Farm Ireland

Thursday 23 November 2017

State service is 'failing' land owners claim hill farmers

Heather Humphreys. Picture: Tom Burke
Heather Humphreys. Picture: Tom Burke
Declan O'Brien

Declan O'Brien

Hill farmers have accused the National Parks and Wildlife Services (NPWS) of failing landowners in their implementation of the Commonage Framework Plans (CFP) and the Natura Directives.

In an open letter to Minister Heather Humphreys at the Department of Arts, Heritage, Regional, Rural and Gaeltacht Affairs (DAHRRGA), hill farmers said the management of their holdings was being compromised by regulations based on outdated information.

The Irish Natura and Hill Farmers Association (INHFA) claimed that the CFPs were supposed to be reviewed every five years but had not been assessed since they were introduced 16 years ago.

Under the GLAS programme commonage management plans (CMPs) must be drawn up by the farmer applicants or their planners.

However, INHFA said the outdated nature of the CFPs brought into question "the suitability of relying on old assessments when drafting any new management plans."

"This failure by the NPWS to re-assess these plans has denied farmers the opportunity to change the way they manage their commonages; particularly where there could have been insufficient stock due to the compulsory 30pc destocking introduced at the onset of the CFP," the INHFA said.

In answer to a series of questions from the Farming Independent, NPWS/DAHRRGA confirmed that it would only play an advisory role in the preparation of CMPs, as it was not "resourced to advise at the level of individual commonages."

However, DAHRRGA said it was its understanding that the Department of Agriculture intended that the CMPs would replace the CFPs as the base assessment criteria for commonages.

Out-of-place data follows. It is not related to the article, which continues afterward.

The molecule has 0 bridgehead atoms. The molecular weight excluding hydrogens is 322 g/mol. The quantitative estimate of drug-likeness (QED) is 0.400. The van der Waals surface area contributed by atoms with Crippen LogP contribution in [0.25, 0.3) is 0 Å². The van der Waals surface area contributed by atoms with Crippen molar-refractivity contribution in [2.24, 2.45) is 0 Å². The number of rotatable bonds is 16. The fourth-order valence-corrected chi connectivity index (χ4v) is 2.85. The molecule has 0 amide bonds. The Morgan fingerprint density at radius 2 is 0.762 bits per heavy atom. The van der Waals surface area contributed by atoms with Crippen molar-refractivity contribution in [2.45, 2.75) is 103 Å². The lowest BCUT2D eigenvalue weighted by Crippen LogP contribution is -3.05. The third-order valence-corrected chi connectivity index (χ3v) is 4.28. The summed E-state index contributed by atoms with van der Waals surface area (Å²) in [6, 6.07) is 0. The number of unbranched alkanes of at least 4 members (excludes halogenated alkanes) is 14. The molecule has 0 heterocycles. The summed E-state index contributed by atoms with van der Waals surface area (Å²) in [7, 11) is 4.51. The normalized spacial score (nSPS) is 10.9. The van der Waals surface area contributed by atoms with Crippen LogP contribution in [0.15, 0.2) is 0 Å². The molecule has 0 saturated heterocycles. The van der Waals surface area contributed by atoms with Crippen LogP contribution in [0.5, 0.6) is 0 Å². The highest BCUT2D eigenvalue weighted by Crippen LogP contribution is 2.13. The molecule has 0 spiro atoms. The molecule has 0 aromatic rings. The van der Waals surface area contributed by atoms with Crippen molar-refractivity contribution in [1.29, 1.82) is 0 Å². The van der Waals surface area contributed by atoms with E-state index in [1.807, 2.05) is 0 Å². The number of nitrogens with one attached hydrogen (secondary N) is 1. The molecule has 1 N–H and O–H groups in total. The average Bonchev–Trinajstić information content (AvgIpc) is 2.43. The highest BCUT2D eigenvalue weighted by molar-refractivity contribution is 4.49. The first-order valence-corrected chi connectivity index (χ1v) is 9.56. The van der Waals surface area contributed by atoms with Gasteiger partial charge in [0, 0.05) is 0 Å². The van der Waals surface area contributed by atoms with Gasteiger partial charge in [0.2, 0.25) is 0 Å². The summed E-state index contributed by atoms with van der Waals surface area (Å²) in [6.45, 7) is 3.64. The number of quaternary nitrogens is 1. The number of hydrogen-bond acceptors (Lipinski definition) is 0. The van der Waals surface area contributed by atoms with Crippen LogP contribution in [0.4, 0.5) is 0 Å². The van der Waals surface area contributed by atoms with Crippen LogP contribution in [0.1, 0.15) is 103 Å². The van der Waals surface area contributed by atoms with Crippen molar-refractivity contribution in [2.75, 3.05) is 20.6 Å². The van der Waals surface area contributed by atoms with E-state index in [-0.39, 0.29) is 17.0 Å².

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Any such move would cause serious concern among farmers and agricultural consultants, a spokesman for the INHFA said.

"Neither farmers nor planners are ecological experts, and the responsibility for maintaining complex natural environments cannot be foisted on them," he said.

On the question of activities on designated lands that require consent - such as controlled burning or clearance of scrub or rough vegetation - the DAHRRGA statement insisted that the Department of Agriculture will undertake the screening or approval of these actions.

Meanwhile, the IFA hill committee chairman Pat Dunne has urged the Minister for Agriculture, Michael Creed, to open up the process for planners to submit CFPs.

"IFA will not accept any delays in payments to the 7,000 commonage farmers who have applied for GLAS and whose commonage management plan must be submitted by the end of October. Currently, planners are assessing commonages but do not have the facility to make the online application for the plan," Mr Dunne said.

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